Stanford graduate finds alternative to startup-hype with concept “search funds”

Stanford graduate finds alternative to startup-hype with concept “search funds”

Graduate Spearheads Success

Stanford Business School graduate, Edward Silva, adopted an innovative model for entrepreneurial success. Instead of creating his own start-up, he decided to buy an existing company using a concept known as search funds, which he was introduced to during his studies.

The model, providing a vehicle to raise capital for acquiring pre-existing firms, proved to be attractive to Silva. Despite the initial hurdle in garnering investor interest, he managed to secure sufficient financing. Subsequently, he plunged into finding potential companies for takeover, eventually laying his hands on a promising software firm.

Under Silva’s savvy leadership, the acquired company has seen enhanced growth and increased profitability. This experience serves as a compelling case for the search fund model’s potential for recent graduates.

The direction Silva took deviates from his initial idea of launching a tech startup.

The concept of search funds, or collective investments betting on talented individuals, was too enticing to resist. Instead, Silva envisaged kick-starting a business that could exploit the untapped potential of such promising talents.

Generating more than $30 million in search funds, Silva managed to acquire MásLabor, an employment visa consultancy service, in July 2021. This acquisition, facilitating his entry into the consulting sector, marked a significant milestone in his journey and underscored the efficacy of the search fund model.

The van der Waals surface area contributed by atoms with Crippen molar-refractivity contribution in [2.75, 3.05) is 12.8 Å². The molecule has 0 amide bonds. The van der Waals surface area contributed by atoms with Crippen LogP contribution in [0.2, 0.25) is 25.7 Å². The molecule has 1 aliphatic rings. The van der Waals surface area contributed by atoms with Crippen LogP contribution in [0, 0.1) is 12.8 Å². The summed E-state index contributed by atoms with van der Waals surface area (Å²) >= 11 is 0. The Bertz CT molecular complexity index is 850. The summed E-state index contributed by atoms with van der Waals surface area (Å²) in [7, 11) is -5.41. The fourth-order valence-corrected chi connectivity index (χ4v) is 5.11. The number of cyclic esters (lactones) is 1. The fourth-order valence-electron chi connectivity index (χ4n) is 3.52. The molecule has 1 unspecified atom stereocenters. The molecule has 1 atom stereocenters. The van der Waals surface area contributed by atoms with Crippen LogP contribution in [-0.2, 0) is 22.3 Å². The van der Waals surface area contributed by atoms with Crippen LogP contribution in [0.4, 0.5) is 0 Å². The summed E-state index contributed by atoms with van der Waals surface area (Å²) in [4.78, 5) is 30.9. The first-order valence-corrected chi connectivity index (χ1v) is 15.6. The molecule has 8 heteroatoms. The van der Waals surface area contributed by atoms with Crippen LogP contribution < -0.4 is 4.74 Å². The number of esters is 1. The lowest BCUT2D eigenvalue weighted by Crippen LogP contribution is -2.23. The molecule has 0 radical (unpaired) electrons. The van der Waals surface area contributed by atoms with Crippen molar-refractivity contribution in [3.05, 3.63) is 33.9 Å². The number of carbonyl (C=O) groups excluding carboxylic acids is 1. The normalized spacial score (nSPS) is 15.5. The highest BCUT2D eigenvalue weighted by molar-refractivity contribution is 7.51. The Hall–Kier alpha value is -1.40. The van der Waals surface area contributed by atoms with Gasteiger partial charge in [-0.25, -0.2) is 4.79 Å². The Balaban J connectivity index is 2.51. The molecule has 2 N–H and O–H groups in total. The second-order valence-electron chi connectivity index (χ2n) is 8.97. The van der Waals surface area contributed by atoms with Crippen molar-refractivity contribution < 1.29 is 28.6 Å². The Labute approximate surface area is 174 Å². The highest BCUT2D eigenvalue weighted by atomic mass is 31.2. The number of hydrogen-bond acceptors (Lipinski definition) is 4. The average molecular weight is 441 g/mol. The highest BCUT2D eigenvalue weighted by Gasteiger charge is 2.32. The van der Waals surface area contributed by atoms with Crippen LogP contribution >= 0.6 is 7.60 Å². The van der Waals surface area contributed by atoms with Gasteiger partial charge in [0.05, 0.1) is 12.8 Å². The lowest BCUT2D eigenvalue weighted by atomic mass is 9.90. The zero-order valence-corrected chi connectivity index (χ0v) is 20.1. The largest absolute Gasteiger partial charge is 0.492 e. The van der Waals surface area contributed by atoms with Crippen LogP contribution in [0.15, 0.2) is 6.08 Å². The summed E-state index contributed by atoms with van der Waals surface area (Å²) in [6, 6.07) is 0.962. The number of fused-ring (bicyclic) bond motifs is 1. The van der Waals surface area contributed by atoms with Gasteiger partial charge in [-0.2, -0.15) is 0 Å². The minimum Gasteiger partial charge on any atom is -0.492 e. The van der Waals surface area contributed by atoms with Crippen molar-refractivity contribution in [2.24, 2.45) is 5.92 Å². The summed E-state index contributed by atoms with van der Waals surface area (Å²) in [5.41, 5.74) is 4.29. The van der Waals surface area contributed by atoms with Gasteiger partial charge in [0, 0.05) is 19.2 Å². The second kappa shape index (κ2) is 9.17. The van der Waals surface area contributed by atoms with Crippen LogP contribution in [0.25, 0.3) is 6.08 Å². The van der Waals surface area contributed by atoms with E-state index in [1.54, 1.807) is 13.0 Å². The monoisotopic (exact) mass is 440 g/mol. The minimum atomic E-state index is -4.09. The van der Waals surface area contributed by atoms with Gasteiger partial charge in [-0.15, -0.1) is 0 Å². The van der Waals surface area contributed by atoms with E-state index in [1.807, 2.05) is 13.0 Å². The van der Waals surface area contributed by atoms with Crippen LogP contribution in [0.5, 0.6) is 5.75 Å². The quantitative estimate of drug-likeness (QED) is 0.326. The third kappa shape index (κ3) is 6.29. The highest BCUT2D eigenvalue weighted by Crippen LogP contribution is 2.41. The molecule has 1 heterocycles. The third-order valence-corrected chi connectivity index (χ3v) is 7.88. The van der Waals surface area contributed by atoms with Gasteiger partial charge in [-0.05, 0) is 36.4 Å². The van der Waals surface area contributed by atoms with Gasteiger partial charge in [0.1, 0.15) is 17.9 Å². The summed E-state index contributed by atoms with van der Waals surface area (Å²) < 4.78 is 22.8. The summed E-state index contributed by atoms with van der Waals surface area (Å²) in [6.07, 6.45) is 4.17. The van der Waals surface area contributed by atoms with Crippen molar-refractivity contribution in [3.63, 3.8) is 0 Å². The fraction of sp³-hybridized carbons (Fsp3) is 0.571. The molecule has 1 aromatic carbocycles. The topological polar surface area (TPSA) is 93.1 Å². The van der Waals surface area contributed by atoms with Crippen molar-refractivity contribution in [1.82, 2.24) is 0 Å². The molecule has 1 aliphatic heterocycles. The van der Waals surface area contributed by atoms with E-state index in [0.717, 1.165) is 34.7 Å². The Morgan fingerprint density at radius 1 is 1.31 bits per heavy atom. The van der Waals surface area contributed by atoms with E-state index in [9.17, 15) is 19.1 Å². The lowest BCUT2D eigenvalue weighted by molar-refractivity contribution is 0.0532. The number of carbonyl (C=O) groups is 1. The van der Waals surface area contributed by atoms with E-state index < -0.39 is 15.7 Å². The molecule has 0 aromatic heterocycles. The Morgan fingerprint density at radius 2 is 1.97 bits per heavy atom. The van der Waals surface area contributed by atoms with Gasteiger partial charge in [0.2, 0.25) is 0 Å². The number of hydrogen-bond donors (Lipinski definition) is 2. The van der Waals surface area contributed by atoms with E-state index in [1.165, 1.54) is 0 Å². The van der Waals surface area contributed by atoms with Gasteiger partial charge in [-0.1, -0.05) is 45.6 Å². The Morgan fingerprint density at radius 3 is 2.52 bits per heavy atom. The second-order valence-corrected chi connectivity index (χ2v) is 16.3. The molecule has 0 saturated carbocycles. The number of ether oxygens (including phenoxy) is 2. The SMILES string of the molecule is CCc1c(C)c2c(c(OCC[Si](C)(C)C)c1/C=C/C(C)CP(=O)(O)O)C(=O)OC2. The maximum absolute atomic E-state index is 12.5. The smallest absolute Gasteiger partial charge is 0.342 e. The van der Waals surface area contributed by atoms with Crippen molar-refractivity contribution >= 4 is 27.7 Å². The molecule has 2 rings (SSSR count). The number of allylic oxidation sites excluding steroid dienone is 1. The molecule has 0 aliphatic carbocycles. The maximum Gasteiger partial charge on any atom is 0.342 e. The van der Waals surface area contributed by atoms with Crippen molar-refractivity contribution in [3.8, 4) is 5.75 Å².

Search funds dates back to over four decades

The idea of search funds, dating back to over four decades, is witnessing renewed popularity among young entrepreneurs, especially those holding MBA degrees. These individuals offer enticing funding ideas to investors while promising high returns through the acquisition of already established businesses – reducing startup risks.

Notably, about a third of all search fund money, nearly $800 million, was amassed in 2020 and 2021, a significant increase from previous years. This rising trend highlights the broadening recognition and significance of this sector, which is attracting increased resources and attention.

The success of search funds, traced back to its inception in 1984 with H. Irving Grousbeck, can be credited to the robust entrepreneurial-investor relationships. Entrepreneurs seek not only monetary contributions from investors but also their mentorship and strategic inputs. This model is gradually gaining traction outside North America, in regions like Europe and Asia, reflecting the evolving entrepreneurship landscape.


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